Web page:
Ferdinand Magellan’s family in Porto was of Portuguese minor or secondary level nobility. His father, Rodrigo de Magalhaes, served as a much-respected chamberlain of the king.
As a page in the Portuguese King’s court, young Magellan was introduced to Rui de Faleiro, an old famous navigator who sailed with Vasco de Gama. Faleiro brought with him a small globe of the world. Magellan studied that globe very extensively during his future trip.
If Magellan was a Portuguese sailor, why and how did Magellan become a Spanish subject? Fernáo de Magalhaés was a Portuguese “escudeiro” (knight). After many years of service, he went to court and asked the King to give him a raise (3/4th increase of his allowance or Moradia). The tightwad King Joao refused Magellan’s frugal request. After getting a royal refusal, Magellan then asked his Sovereign’s permission to offer his navigational services to another monarch. The King haughtily dismissed him saying, “You can damn go serve another ruler. I don’t care!”
At the time King Ferdinand and Queen Isabella were holding court in Valladolid. So, Magellan went to Valladolid, Spain where he made his offer to discover realms beyond the known frontiers. His bold plan was accepted. The terms of his agreement with the king were the following:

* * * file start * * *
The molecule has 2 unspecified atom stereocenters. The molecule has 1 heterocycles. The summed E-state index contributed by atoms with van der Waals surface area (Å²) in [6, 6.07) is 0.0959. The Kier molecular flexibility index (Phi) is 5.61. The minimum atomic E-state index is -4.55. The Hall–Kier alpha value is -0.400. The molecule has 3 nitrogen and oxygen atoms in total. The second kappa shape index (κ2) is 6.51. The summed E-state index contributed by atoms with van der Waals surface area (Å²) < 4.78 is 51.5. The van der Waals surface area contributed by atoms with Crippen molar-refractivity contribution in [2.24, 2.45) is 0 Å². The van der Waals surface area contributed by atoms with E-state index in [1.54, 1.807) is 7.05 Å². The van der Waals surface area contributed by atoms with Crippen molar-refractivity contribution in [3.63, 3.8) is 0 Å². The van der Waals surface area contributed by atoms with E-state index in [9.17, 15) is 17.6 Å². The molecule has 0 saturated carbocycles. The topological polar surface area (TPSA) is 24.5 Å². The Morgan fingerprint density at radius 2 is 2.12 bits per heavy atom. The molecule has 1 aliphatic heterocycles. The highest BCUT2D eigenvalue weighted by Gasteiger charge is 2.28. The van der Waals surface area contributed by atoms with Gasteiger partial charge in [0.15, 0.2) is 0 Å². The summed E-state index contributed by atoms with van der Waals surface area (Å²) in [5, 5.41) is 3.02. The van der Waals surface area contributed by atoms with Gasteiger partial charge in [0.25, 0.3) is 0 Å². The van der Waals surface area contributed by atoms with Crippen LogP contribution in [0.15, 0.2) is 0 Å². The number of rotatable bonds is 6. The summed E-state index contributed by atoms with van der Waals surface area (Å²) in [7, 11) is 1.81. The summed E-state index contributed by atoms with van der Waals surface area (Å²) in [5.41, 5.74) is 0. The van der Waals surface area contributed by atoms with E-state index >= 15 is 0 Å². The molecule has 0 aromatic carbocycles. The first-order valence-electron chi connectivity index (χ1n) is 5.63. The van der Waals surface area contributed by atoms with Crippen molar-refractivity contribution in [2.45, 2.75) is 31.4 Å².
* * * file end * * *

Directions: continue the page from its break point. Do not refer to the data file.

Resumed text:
He would give to the King the first SIX islands that he will discover. The seventh and henceforth others will be allocated to Magellan and his heirs in perpetuity. In addition, Magellan will be appointed Governor General of the islands for life.
Magellan began counting the islands the moment he discovered lands. There were 13 islands of the Ladrones or modern Guam. Six were properly attributed to the Royal Court. The rest were Magellan’s portion. Thus, the Philippine archipelago all devolved to Magellan’s legal sovereignty.
Interestingly, the Guam islands should have been named Felipinas (after King Felipe), and our “tinubuang bayan” should have been legally “Magallanes or Magellanic Archipelago.”